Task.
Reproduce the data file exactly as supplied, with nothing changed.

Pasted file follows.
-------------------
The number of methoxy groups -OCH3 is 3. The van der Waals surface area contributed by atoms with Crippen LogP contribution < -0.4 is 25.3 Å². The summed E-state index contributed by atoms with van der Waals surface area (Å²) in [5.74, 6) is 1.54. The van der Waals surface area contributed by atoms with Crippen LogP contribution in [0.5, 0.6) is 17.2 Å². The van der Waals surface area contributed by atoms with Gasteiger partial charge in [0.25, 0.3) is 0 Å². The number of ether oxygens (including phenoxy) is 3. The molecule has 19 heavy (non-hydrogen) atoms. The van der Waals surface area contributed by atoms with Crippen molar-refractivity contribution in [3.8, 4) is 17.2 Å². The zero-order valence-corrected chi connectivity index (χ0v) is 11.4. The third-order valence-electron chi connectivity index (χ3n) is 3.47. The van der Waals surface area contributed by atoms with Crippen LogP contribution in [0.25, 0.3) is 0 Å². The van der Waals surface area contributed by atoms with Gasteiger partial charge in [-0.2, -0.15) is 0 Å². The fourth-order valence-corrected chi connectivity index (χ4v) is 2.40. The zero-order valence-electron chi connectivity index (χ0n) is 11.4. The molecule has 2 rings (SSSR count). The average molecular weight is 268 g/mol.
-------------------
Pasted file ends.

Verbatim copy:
The number of methoxy groups -OCH3 is 3. The van der Waals surface area contributed by atoms with Crippen LogP contribution < -0.4 is 25.3 Å². The summed E-state index contributed by atoms with van der Waals surface area (Å²) in [5.74, 6) is 1.54. The van der Waals surface area contributed by atoms with Crippen LogP contribution in [0.5, 0.6) is 17.2 Å². The van der Waals surface area contributed by atoms with Gasteiger partial charge in [0.25, 0.3) is 0 Å². The number of ether oxygens (including phenoxy) is 3. The molecule has 19 heavy (non-hydrogen) atoms. The van der Waals surface area contributed by atoms with Crippen molar-refractivity contribution in [3.8, 4) is 17.2 Å². The zero-order valence-corrected chi connectivity index (χ0v) is 11.4. The third-order valence-electron chi connectivity index (χ3n) is 3.47. The van der Waals surface area contributed by atoms with Crippen LogP contribution in [0.25, 0.3) is 0 Å². The van der Waals surface area contributed by atoms with Gasteiger partial charge in [-0.2, -0.15) is 0 Å². The fourth-order valence-corrected chi connectivity index (χ4v) is 2.40. The zero-order valence-electron chi connectivity index (χ0n) is 11.4. The molecule has 2 rings (SSSR count). The average molecular weight is 268 g/mol.